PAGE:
HOUSTON — Retired FBI agents say Dennis Tuttle and Rhogena Nicholas may not seem like the stereotypical drug dealers, but their actions speak volumes.

Dennis Franks has experience developing criminal profiles and says with drugs, you try not to stand out.

“The really smart ones are the ones who try to blend in. They don’t raise attention,” said Franks.

Neighbors say Dennis walked his dog, Rhogena grabbed the occasional coffee and for the most part they kept to themselves. They gave the illusion of a normal home for 20 years.

Elizabeth Ferrari is Dennis’ sister who drove from Dallas overnight to see if the reports were true. Grief began to sink in once she saw the bullet-riddled windows.

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She says she had a conversation with Dennis not long ago and didn’t notice anything out of the ordinary.

“It’s not unusual to find people involved in drug trafficking who you wouldn’t think were involved in it,” said Franks.

Franks says the Tuttles were unique in at least one sense.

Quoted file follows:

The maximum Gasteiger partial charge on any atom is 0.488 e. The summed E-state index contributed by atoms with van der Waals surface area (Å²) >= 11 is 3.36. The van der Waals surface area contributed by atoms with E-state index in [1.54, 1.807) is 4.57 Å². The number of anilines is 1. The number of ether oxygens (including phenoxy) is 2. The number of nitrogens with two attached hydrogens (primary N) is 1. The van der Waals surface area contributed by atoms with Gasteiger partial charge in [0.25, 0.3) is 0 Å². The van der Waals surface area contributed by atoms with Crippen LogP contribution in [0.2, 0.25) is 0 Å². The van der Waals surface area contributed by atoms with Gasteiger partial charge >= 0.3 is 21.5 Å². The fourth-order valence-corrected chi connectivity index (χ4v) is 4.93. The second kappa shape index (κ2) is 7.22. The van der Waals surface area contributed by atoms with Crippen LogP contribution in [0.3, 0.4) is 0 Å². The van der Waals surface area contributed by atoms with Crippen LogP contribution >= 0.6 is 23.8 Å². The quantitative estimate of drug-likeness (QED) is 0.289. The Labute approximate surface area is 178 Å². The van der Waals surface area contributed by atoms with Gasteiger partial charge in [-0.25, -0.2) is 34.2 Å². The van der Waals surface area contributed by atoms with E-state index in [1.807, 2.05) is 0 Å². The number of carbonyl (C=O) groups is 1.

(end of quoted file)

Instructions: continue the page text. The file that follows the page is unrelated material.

“When I found out they were in their 50’s, I was surprised myself,” said Franks.

Had they been in their 20’s or 30’s, possible gang members, he says it would have explained their impulsive and violent actions.

At 50, with virtually no criminal history, Franks says the Tuttles should have been able to think in a more rational manner.

Franks says it’s for that reason, he believes there had to have been more factors involved into what motivated their actions.

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Were they under the influence? Did they lose their jobs? Was money a problem?

All questions, Franks says would paint a clearer picture of Dennis and Rhogena’s intentions.

“You just never know what’s going on inside another house. It’s not that everyone should be suspicious, but it’s just another example of truth is stranger than fiction sometimes,” said Franks.